Google Offers Bounty for Android Bugs

Google has paid researchers more then $1.5 million over the years for discovering bugs in Chrome and other services. Finding vulnerabilities presents the best opportunity for fixing them and protecting users. Google is now hoping to improve the security of Android. It recently expanded its bug bounty program to cover the Nexus 6 smartphone and Nexus 9 tablet.

The N6 and N9 run the newest stock version of Android. At the moment, that's 5.1.1 Lollipop. Few other phones run this clean version of Android, which is why Google is targeting these two devices rather than all Android devices at large (which number in the thousands). Find problems in the base code and the fixes can likely permeate outward to others.

Google said it will pay for each bug found, and it will pay extra for each step shown to repair the bug provided by the researcher. The base reward is $500 for locating a moderately bad bug. A highly severe bug merits $1,000, and a critical bug merits $2,000. Want more than that? Come up with a way to fix the bug.

For example, researchers who find a bug and offer a test case will see their reward jump 50% to $750, $1,500 and $3,000, respectively. Find a bug, offer a test case and add a CTS, and the rewards climb to $1,000, $2,000 and $4,000. If you want to make top dollar, toss in a patch for the bug and Google will pay $2,000, $4,000 or $8,000, respectively, for moderate, high and critical bugs.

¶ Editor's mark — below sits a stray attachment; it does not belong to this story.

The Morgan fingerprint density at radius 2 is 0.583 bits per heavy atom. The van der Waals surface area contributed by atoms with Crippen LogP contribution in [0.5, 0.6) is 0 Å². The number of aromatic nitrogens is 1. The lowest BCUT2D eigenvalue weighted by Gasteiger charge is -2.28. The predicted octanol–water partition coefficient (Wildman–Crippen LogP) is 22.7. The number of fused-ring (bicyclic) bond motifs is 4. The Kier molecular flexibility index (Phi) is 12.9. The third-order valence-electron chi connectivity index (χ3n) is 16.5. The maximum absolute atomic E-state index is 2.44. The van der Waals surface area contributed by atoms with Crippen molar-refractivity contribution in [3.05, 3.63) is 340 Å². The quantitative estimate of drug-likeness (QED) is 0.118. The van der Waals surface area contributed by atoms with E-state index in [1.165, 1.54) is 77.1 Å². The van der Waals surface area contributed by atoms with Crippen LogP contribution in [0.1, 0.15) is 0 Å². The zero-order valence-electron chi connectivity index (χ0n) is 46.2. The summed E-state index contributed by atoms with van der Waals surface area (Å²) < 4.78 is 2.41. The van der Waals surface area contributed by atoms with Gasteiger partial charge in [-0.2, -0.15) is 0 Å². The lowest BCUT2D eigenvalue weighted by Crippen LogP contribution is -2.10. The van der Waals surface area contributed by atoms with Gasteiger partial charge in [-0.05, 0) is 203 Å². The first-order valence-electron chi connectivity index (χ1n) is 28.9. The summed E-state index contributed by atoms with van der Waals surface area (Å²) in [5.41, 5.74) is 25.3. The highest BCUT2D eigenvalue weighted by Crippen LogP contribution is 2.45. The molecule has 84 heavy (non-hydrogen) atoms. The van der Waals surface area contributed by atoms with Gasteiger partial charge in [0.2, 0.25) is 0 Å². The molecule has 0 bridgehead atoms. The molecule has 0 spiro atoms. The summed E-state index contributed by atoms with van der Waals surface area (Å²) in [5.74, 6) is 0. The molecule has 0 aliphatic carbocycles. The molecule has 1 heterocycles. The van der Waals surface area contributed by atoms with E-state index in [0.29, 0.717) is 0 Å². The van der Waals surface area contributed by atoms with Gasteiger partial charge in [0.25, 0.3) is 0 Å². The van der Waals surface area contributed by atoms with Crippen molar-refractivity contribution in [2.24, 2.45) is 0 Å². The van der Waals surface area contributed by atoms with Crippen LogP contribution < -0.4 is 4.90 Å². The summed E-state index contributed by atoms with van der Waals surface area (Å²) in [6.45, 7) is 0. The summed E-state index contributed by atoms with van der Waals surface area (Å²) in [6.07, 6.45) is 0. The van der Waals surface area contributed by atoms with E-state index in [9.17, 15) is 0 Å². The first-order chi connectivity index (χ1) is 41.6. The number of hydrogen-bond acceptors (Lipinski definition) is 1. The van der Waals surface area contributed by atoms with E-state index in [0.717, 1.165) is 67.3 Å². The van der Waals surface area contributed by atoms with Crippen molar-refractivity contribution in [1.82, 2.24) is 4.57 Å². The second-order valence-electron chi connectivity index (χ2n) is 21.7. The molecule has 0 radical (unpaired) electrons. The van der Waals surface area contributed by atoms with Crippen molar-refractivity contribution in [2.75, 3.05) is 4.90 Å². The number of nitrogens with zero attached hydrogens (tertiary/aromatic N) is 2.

The CTS is the Android Compatibility Test Suite. It is updated constantly. All devices have to pass this test in order to be sold in the Google Play Store. For example, it ensures that the platform APIs are functioning correctly and that all apps follow Google's basic user interface guidelines. This is why Google is offering so much more money to those researchers who show the bug impacting the CTS.

Google will shell out big bucks if you can crack open the inner workings of the platform itself. The largest rewards are available to researchers who demonstrate how to work around Android’s platform security features, like ASLR, NX and the sandboxing that is designed to prevent exploitation and protect users. If you can figure out how to break into Verified Boot or TrustZone, Google will pay out $30,000.

"Android will continue to participate in Google’s Patch Rewards Program, which pays for contributions that improve the security of Android and other open source projects," said Google. "As we have often said, open security research is a key strength of the Android platform. The more security research that's focused on Android, the stronger it will become."

Eric Zeman I am a journalist who covers the mobile telecommunications industry. I freelance for ProgrammableWeb and other online properties.

Comments